Anti-Defamation League’s survey showing the problem of American anti-Jewishness

The Anti-Defamation League released a survey earlier this year in which 36% of American Jews and 41% of Americans said they had experienced online hate and harassment.

According to the FBI’s 2020 statistics, crimes targeting Jews comprised 57.5% of all hate crimes, more than any other religious group.

Despite the seeming blitz of self-regulation from technology companies, the level of online hate and harassment reported to the Anti-Defamation League, by users barely shifted when compared to reports from a year ago.

The third consecutive year ADL has conducted its nationally representative survey the findings brought forward that forty-one percent of Americans who responded to the survey said they had experienced online harassment in this year’s survey, comparable to the 44% reported in ADL’s 2020 “Online Hate and Harassment” report. Severe online harassment comprising sexual harassment, stalking, physical threats, swatting, doxing and sustained harassment also remained relatively constant compared to the prior year, experienced by 27% of respondents, not a significant change from the 28% reported in the previous survey.

When the Center for Countering Digital Hate this spring flagged  714 anti-Jewish posts that violated social media platforms’ guidelines — posts that collectively reached 7.3 million people — 84% of the reports were ignored.

The Center for Countering Digital Hate, is normally best known for its work on disrupting anti-vaxxers on social media, could see anti-vaccine conspiracists and antisemites converging in digital spaces. Their rhetoric started to fuse, forming hybrid conspiracy theories in which “the Jews” were falsely blamed for COVID-related problems.

First, it was the Chinese, then it became the Jews who were spreading the ‘Chinese disease’. Next came the ridiculous spread or false news that Jews would have placed microchips in the vaccine or in the United States there were people who wanted others to believe that Jews are running the government. Many of the follwoers of Mr. Trump would not mind if the Jews would be eliminated and clap in their hands when they see bombs going up to Jerusalem. They loved it when Iran has led the “wipe Israel from the earth” chorus for decades, and terrorist groups have missiles aimed at the Jewish state around the clock. Several of those Trump followers also believe the Holocaust is false news, and nothing about it should be taught in schools.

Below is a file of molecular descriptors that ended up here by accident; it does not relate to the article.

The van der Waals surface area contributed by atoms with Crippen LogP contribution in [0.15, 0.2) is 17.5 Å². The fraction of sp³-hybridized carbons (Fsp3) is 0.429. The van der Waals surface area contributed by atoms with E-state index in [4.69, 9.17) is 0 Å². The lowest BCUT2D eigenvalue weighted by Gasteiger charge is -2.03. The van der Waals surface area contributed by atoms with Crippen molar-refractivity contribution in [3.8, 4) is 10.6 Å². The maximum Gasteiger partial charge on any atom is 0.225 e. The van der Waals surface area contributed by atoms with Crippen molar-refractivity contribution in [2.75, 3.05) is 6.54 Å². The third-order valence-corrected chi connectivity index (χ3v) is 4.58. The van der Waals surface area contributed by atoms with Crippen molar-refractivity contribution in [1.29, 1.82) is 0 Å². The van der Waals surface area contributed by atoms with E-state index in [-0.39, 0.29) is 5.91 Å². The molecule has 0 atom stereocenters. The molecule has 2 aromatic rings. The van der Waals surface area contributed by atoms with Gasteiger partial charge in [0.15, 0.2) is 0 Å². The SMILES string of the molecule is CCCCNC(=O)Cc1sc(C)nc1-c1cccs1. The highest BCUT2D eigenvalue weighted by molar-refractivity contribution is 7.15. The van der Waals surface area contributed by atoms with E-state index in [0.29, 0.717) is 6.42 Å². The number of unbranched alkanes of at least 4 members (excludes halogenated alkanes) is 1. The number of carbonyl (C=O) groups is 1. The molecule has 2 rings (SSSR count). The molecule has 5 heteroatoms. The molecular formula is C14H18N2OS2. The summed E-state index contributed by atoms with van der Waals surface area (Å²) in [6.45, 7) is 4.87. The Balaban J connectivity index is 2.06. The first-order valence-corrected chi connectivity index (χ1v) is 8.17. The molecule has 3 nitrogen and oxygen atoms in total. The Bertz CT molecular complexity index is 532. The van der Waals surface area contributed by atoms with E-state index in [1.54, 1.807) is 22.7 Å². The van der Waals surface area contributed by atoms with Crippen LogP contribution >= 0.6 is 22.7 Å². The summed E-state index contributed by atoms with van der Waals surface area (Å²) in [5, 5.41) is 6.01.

It is known that the 45th president of the United States did not mind to put some oil on the fire and stimulated the hatred against several people. Lots of racists, bigots, xenophobes, and Islamophobes found their hero in  Donald Trump. Also the idea was fostered that to “make America great again” Jews should not be allowed to control the economic market.

It is generally known that social media is where convergence of toxic ideas most often happens and spreads, despite community standards in which all platforms cite with their purported intolerance of hate speech and racism.

The Paley Center for Media was hosting the latest in a series of panels about combating antisemitism on Oct. 27, with Julian Edelman, retired NFL wide receiver and co-founder of Coast Productions; Josh Kraft, president of Kraft Family Philanthropies (which spearheads its Foundation to Combat Anti-Semitism initiative) as members of the panel. Further members were “Fauda” and “Hit and Run” co-creator and star Lior Raz; Emmy-winning actor David Strathairn; and Assaf Swissa, founder, Superdigital and co-founder of Coast Productions. Variety featured editor Malina Saval as moderator of the panel in that part of the center’s PaleyImpact series dedicated to combating antisemitism.